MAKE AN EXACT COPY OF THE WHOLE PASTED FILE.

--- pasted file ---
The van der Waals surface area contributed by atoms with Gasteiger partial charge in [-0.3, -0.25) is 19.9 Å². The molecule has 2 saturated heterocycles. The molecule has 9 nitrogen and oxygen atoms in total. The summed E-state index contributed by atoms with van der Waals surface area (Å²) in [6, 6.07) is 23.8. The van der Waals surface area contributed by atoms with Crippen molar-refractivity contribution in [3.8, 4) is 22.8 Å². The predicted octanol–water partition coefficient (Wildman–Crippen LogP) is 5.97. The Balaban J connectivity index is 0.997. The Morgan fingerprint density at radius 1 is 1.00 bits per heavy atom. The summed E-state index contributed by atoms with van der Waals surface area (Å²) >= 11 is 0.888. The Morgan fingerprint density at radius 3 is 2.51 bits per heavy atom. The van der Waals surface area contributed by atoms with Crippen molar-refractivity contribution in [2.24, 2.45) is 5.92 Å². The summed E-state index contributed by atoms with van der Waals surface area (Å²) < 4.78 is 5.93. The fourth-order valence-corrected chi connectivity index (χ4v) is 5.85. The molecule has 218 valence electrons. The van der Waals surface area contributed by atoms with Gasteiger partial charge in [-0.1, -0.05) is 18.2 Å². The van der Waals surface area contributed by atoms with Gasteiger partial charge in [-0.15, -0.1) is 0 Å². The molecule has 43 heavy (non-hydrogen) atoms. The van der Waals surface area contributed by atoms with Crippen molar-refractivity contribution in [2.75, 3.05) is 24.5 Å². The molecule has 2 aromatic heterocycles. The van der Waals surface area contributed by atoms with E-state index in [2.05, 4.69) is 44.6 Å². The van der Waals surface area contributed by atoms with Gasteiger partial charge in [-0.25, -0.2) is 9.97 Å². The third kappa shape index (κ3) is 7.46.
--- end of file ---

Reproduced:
The van der Waals surface area contributed by atoms with Gasteiger partial charge in [-0.3, -0.25) is 19.9 Å². The molecule has 2 saturated heterocycles. The molecule has 9 nitrogen and oxygen atoms in total. The summed E-state index contributed by atoms with van der Waals surface area (Å²) in [6, 6.07) is 23.8. The van der Waals surface area contributed by atoms with Crippen molar-refractivity contribution in [3.8, 4) is 22.8 Å². The predicted octanol–water partition coefficient (Wildman–Crippen LogP) is 5.97. The Balaban J connectivity index is 0.997. The Morgan fingerprint density at radius 1 is 1.00 bits per heavy atom. The summed E-state index contributed by atoms with van der Waals surface area (Å²) >= 11 is 0.888. The Morgan fingerprint density at radius 3 is 2.51 bits per heavy atom. The van der Waals surface area contributed by atoms with Crippen molar-refractivity contribution in [2.24, 2.45) is 5.92 Å². The summed E-state index contributed by atoms with van der Waals surface area (Å²) < 4.78 is 5.93. The fourth-order valence-corrected chi connectivity index (χ4v) is 5.85. The molecule has 218 valence electrons. The van der Waals surface area contributed by atoms with Gasteiger partial charge in [-0.1, -0.05) is 18.2 Å². The van der Waals surface area contributed by atoms with Gasteiger partial charge in [-0.15, -0.1) is 0 Å². The molecule has 43 heavy (non-hydrogen) atoms. The van der Waals surface area contributed by atoms with Crippen molar-refractivity contribution in [2.75, 3.05) is 24.5 Å². The molecule has 2 aromatic heterocycles. The van der Waals surface area contributed by atoms with E-state index in [2.05, 4.69) is 44.6 Å². The van der Waals surface area contributed by atoms with Gasteiger partial charge in [-0.25, -0.2) is 9.97 Å². The third kappa shape index (κ3) is 7.46.